Other senior OTPP staff and board members also have corporate connections to and financial interests in the oil and gas industry. One OTPP director sits on the board of ARC Resources, Canada’s third-largest fossil gas producer. Another board member previously served on the boards of Cenovus, one of Canada’s largest oil sands producers, and Enbridge Income Fund Holdings. And many senior OTPP investment managers serve on the boards of the private fossil fuel companies co-owned by the pension fund.
It is unclear how these fossil fuel entanglements could be impacting climate-related decisions within the fund. The OTPP is facing difficult decisions on how to reduce its exposure to growing climate risk. As the fund develops a credible Paris-aligned investment strategy, the fiduciary duty of OTPP board members and investment managers to secure the retirement savings of a young Ontario teacher might conflict with the business models and financial interests of the fossil fuel companies on whose boards they sit.
The OTPP may be generating returns from its gas investments in the current energy landscape, but its financial stake in and entanglement with the fossil gas industry creates a complex contradiction. Pension funds must maximize short-term returns while at the same time investing in the best long-term interests of beneficiaries, which requires mitigating climate-related financial risks and averting runaway climate change.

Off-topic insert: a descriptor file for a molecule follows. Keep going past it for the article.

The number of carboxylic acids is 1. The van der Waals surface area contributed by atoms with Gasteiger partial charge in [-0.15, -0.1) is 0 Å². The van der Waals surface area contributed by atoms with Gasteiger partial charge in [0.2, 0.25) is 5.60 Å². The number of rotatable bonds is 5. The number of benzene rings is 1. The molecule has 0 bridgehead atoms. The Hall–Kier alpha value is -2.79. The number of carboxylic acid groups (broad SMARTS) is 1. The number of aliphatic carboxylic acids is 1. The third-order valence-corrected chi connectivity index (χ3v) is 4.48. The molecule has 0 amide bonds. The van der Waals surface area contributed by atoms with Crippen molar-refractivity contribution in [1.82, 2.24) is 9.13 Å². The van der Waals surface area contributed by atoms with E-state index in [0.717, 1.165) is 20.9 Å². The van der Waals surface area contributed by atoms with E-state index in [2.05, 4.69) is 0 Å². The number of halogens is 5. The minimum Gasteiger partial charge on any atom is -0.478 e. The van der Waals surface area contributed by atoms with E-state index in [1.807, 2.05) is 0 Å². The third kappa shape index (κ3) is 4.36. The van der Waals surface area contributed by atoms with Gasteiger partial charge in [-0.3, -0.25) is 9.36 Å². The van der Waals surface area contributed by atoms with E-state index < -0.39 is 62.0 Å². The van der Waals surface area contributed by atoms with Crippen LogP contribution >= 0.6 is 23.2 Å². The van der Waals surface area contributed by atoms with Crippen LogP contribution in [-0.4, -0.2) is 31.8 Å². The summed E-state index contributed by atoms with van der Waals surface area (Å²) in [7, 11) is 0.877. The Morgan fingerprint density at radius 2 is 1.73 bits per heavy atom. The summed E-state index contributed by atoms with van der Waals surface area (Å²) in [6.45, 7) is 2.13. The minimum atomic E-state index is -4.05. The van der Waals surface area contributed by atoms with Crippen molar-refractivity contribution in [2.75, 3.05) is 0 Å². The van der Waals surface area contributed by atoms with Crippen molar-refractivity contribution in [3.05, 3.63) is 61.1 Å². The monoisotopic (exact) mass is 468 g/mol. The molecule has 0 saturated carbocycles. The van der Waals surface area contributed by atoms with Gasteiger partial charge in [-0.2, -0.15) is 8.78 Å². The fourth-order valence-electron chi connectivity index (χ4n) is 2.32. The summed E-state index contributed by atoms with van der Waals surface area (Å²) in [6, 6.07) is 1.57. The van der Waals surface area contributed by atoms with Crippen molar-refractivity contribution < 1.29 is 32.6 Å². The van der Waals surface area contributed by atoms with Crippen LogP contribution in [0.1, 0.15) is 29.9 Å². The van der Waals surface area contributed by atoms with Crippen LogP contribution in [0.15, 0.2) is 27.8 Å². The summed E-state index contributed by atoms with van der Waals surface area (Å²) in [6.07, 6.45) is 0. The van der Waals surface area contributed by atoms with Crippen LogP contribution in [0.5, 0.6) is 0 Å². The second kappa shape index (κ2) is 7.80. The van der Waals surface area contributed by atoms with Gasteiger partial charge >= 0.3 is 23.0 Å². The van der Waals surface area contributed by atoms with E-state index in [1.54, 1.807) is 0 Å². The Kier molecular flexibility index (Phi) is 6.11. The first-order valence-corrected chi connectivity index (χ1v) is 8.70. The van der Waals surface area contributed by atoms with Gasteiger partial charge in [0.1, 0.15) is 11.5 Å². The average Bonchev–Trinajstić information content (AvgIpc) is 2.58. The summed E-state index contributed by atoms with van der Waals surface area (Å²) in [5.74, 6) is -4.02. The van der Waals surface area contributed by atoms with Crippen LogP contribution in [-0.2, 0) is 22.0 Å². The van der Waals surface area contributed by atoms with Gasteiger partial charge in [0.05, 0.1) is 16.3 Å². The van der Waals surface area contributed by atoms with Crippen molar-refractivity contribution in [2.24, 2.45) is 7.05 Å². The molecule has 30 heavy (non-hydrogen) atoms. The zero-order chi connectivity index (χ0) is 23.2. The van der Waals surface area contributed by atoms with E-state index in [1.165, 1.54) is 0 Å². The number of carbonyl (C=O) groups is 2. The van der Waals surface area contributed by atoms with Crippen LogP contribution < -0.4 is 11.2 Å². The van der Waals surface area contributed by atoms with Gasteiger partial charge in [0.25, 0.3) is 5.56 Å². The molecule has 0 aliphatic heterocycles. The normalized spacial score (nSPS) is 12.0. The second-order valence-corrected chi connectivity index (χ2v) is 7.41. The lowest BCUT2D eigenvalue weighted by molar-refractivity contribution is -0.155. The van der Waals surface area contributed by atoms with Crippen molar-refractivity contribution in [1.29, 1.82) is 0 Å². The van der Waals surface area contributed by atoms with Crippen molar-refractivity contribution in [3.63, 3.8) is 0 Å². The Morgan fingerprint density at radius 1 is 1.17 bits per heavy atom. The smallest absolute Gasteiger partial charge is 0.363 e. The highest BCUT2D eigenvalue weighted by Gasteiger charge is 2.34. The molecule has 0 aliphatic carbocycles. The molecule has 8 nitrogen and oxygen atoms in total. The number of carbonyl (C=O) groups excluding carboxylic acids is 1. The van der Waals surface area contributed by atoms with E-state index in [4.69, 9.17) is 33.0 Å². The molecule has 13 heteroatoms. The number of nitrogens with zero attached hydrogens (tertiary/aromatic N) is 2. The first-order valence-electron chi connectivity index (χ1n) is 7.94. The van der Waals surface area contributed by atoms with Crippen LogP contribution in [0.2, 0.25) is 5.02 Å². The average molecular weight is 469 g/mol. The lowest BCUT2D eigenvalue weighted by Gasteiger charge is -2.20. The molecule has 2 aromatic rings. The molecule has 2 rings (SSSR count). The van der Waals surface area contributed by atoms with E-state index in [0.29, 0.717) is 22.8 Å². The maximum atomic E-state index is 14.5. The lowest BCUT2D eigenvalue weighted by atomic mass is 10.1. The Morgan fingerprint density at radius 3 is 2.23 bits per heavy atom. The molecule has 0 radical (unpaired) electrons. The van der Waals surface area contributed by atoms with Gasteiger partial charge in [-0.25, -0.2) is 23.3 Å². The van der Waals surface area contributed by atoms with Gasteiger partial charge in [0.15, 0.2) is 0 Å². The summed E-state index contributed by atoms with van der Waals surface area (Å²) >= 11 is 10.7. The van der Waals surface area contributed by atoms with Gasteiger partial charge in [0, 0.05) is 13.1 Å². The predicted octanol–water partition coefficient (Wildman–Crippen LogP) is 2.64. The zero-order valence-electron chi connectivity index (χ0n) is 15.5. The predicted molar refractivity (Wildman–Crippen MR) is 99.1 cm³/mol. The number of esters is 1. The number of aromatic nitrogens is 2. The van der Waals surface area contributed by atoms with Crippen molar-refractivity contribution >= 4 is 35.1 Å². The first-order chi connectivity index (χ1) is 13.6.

As Canada and countries around the world face the intensifying climate crisis and grapple with the existential need to limit global heating to 1.5℃, the production of fossil gas must rapidly decrease and the entire gas supply chain must be transformed. The International Energy Agency’s pathway for achieving net-zero by 2050 means there is “no need for investment in new fossil fuel supply,” and “beyond projects already committed as of 2021, there are no new oil and gas fields approved for development.”
Last year, the OTPP set a target for two-thirds of its portfolio carbon emissions to be covered by credible, science-based company net-zero plans and targets by 2025, and 90% by 2030. As well, some of the fossil gas companies owned by the OTPP portfolio have signaled a commitment to transition away from fossil fuels. But while OTPP has made significant progress on climate to date, through the actions of the fossil gas companies that it finances and owns, the OTPP is still using teachers’ retirement savings to actively work against their best long-term interests.
Even if gas companies and expansion projects make money in the short-term, all fossil fuel expansion investments contribute to the risk of triggering a climate-fuelled financial collapse in the future. For a young Ontario teacher hoping to retire in 2050 into a world with a stable climate, banking their retirement on companies that lobby against stringent climate policies, expand fossil gas infrastructure and lock in carbon pollution don’t make any sense – financially or ethically.
Patrick DeRochie is the senior manager for Shift Action for Pension Wealth and Planet Health, a charitable project that tracks the fossil-fuel and climate-related investments of Canadian pension funds and mobilizes beneficiaries to engage their fund managers on the climate crisis.